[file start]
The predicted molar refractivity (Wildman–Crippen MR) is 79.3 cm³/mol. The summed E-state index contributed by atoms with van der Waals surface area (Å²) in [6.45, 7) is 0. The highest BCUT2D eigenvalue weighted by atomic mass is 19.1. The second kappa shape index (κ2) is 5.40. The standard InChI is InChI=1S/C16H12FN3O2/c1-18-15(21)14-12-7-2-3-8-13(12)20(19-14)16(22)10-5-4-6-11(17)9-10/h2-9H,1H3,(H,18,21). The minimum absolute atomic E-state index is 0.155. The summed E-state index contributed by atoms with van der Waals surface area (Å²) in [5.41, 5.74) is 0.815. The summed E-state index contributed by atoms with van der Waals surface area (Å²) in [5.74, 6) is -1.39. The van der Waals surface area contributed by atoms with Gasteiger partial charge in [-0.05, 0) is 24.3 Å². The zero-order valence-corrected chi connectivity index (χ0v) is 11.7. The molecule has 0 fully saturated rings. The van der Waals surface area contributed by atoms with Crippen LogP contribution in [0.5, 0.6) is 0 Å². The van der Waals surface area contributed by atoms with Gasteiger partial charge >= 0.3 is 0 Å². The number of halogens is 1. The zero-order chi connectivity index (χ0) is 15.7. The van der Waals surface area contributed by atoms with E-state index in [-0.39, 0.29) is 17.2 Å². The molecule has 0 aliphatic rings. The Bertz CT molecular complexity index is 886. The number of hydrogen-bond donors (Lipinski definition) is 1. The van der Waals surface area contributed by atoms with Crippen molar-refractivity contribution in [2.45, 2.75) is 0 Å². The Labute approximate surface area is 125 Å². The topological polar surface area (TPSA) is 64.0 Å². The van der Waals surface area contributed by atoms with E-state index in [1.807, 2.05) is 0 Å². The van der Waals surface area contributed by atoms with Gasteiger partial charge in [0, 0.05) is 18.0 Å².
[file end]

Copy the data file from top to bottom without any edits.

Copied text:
The predicted molar refractivity (Wildman–Crippen MR) is 79.3 cm³/mol. The summed E-state index contributed by atoms with van der Waals surface area (Å²) in [6.45, 7) is 0. The highest BCUT2D eigenvalue weighted by atomic mass is 19.1. The second kappa shape index (κ2) is 5.40. The standard InChI is InChI=1S/C16H12FN3O2/c1-18-15(21)14-12-7-2-3-8-13(12)20(19-14)16(22)10-5-4-6-11(17)9-10/h2-9H,1H3,(H,18,21). The minimum absolute atomic E-state index is 0.155. The summed E-state index contributed by atoms with van der Waals surface area (Å²) in [5.41, 5.74) is 0.815. The summed E-state index contributed by atoms with van der Waals surface area (Å²) in [5.74, 6) is -1.39. The van der Waals surface area contributed by atoms with Gasteiger partial charge in [-0.05, 0) is 24.3 Å². The zero-order valence-corrected chi connectivity index (χ0v) is 11.7. The molecule has 0 fully saturated rings. The van der Waals surface area contributed by atoms with Crippen LogP contribution in [0.5, 0.6) is 0 Å². The van der Waals surface area contributed by atoms with Gasteiger partial charge >= 0.3 is 0 Å². The number of halogens is 1. The zero-order chi connectivity index (χ0) is 15.7. The van der Waals surface area contributed by atoms with E-state index in [-0.39, 0.29) is 17.2 Å². The molecule has 0 aliphatic rings. The Bertz CT molecular complexity index is 886. The number of hydrogen-bond donors (Lipinski definition) is 1. The van der Waals surface area contributed by atoms with Crippen molar-refractivity contribution in [2.45, 2.75) is 0 Å². The Labute approximate surface area is 125 Å². The topological polar surface area (TPSA) is 64.0 Å². The van der Waals surface area contributed by atoms with E-state index in [1.807, 2.05) is 0 Å². The van der Waals surface area contributed by atoms with Gasteiger partial charge in [0, 0.05) is 18.0 Å².